There are substantially more questions than answers about what led to the horrific events that unfolded in Newtown, Conn., last week.
But one thing seems clear: There is much misunderstanding about the connection between mental illness and violence.
Social networks are brimming with speculation about the type of mental illness the perpetrator, Adam Lanza, had been diagnosed with, as if that would help to explain his actions.
Many media outlets have been featuring medical experts offering uninformed opinions on Lanza's psychological state and how similar events can be prevented.
Countless people have read and shared a blog post titled "I Am Adam Lanza's Mother," in which a woman compares her 13-year-old son, whom she describes as aggressive and threatening, to Lanza, despite knowing next to nothing about his upbringing, background or behaviour.
The truth is that we simply do not know enough about Lanza. And even if his complete medical history was made public, it may not bring us any closer to understanding how he could kill so many people – or how to prevent it from happening in the future.
That is because mental illness does not predict violent behaviour, nor does it explain why an individual would commit such acts.
"The issue of violence is very, very complex," said Peter Szatmari, head of the department of child and adolescent psychiatry at McMaster Children's Hospital in Hamilton. "The vast majority of people that have mental-health challenges are not violent, so it's really important to separate those two as quite different phenomena."
In response to the 2011 shooting in Tucson, Ariz., involving former congresswoman Gabrielle Giffords, Thomas Insel, the director of the U.S. National Institute of Mental Health, wrote a blog post stating the majority of people with serious mental illnesses, such as schizophrenia, are not violent and that they are actually more likely to be victims than perpetrators.
He added that when violence does come into the equation, individuals with mental illness are far more likely to harm themselves than others.
Marjory Phillips, clinical director of Integra, a children's mental-health centre in Toronto, warns against the temptation to blame mental illness for the events in Newton. "When a tragedy like this happens, people … try to find answers," she said. "I think it's overinterpreting and oversimplifying a very complex [issue] without the knowledge."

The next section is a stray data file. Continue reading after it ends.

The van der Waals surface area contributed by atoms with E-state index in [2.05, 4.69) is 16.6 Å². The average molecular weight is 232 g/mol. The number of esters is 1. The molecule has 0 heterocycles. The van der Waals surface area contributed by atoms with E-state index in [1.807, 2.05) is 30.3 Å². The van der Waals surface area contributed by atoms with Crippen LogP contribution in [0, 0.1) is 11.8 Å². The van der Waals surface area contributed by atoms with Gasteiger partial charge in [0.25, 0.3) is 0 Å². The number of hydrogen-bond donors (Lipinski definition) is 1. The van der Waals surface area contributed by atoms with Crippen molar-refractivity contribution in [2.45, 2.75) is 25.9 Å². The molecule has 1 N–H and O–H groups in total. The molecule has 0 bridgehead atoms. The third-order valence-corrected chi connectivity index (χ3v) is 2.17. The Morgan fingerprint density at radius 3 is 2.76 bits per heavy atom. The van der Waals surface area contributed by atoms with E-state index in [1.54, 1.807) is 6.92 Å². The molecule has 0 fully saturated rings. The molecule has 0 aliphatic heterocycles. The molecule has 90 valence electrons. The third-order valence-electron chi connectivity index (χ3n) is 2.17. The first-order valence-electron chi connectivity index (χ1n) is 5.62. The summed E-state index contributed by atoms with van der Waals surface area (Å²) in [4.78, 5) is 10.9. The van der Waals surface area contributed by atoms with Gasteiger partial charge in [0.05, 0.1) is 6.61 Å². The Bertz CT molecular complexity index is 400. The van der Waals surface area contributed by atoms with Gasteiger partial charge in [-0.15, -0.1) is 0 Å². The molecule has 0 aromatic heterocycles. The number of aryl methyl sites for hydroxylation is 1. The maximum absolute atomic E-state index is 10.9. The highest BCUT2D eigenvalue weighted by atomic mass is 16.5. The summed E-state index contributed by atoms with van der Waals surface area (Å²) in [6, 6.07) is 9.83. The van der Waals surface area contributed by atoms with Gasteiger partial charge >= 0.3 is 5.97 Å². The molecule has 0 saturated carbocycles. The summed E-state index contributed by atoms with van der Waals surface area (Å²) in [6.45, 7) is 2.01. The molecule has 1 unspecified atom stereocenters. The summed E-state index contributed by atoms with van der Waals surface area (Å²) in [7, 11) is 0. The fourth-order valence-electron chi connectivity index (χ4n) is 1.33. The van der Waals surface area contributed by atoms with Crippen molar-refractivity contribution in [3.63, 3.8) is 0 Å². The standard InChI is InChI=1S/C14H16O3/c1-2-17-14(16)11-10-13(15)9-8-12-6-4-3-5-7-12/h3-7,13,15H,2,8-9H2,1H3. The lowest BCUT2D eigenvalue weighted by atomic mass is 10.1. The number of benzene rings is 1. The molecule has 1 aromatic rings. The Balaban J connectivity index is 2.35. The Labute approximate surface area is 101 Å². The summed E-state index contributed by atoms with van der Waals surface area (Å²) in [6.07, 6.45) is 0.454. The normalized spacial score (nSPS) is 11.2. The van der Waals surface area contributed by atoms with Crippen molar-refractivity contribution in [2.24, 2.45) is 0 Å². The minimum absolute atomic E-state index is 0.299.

There can be a relationship between mental illness and violence, but it is much more limited than most people realize. According to the Mental Health Commission of Canada, people with severe, untreated symptoms of serious illnesses such as schizophrenia with psychosis or major depression may have an increased rate of violence toward themselves or others. But, with intervention and treatment, these individuals "are no more dangerous than the general population," according to the commission's website.
While many details of the Newtown case may remain a mystery indefinitely, several experts in the field say it may be a good time to talk about how to improve access to mental-health supports and services.
For instance, decades ago, the solution to aggressive children was to lock them away, said David Wolfe, director of the Centre for Prevention Science at the Centre for Addiction and Mental Health in Toronto. That "was not a proper resolution by any means" and now there are new treatments and therapies to help those, including children, who may be dealing with aggression or violence as a result of mental illness.
But there are simply too many gaps in the system and it is ill equipped to deliver the type of preventive care that could help individuals before they reach a breaking point. "Our system in mental health is designed to respond at the very last minute," Wolfe said.
For parents who may be worried about whether their child may be dealing with a mental illness, or how to know when to seek care, experts such as Wolfe offer several pieces of advice. They emphasize the importance of reaching out to others and not keeping the problems hidden. There are support groups parents can attend, for instance.
Szatmari noted that early intervention can help children and adolescents get treatment to manage their condition.
The mental-health system should also be easier for families and patients to navigate and more supports should be available in the community, Wolfe said.
"If we work together as a community and as a province, we can make a difference," Szatmari said. "We should have that as our motivating cry and not be paralyzed by the enormous sadness and tragedy of the event."